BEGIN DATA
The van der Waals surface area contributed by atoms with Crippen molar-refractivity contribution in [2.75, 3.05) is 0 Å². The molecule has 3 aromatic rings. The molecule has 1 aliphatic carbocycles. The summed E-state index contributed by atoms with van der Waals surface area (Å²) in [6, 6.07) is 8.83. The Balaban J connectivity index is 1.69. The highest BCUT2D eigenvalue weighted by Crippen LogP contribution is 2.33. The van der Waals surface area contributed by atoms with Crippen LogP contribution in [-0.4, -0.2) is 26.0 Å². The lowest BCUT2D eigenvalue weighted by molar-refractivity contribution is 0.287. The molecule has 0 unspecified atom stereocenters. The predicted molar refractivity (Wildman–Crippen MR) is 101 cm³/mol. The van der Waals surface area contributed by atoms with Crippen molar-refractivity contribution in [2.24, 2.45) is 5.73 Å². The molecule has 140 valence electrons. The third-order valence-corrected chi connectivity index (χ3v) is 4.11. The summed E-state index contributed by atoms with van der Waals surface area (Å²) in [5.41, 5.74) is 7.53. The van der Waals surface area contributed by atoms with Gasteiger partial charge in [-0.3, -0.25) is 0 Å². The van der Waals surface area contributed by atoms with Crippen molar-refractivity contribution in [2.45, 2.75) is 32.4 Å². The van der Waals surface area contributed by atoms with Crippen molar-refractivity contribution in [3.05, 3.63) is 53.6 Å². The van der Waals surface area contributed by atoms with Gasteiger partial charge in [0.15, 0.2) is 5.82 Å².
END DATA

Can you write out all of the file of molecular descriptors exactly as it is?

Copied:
The van der Waals surface area contributed by atoms with Crippen molar-refractivity contribution in [2.75, 3.05) is 0 Å². The molecule has 3 aromatic rings. The molecule has 1 aliphatic carbocycles. The summed E-state index contributed by atoms with van der Waals surface area (Å²) in [6, 6.07) is 8.83. The Balaban J connectivity index is 1.69. The highest BCUT2D eigenvalue weighted by Crippen LogP contribution is 2.33. The van der Waals surface area contributed by atoms with Crippen LogP contribution in [-0.4, -0.2) is 26.0 Å². The lowest BCUT2D eigenvalue weighted by molar-refractivity contribution is 0.287. The molecule has 0 unspecified atom stereocenters. The predicted molar refractivity (Wildman–Crippen MR) is 101 cm³/mol. The van der Waals surface area contributed by atoms with Crippen molar-refractivity contribution in [2.24, 2.45) is 5.73 Å². The molecule has 140 valence electrons. The third-order valence-corrected chi connectivity index (χ3v) is 4.11. The summed E-state index contributed by atoms with van der Waals surface area (Å²) in [5.41, 5.74) is 7.53. The van der Waals surface area contributed by atoms with Gasteiger partial charge in [-0.3, -0.25) is 0 Å². The van der Waals surface area contributed by atoms with Crippen molar-refractivity contribution in [2.45, 2.75) is 32.4 Å². The van der Waals surface area contributed by atoms with Crippen molar-refractivity contribution in [3.05, 3.63) is 53.6 Å². The van der Waals surface area contributed by atoms with Gasteiger partial charge in [0.15, 0.2) is 5.82 Å².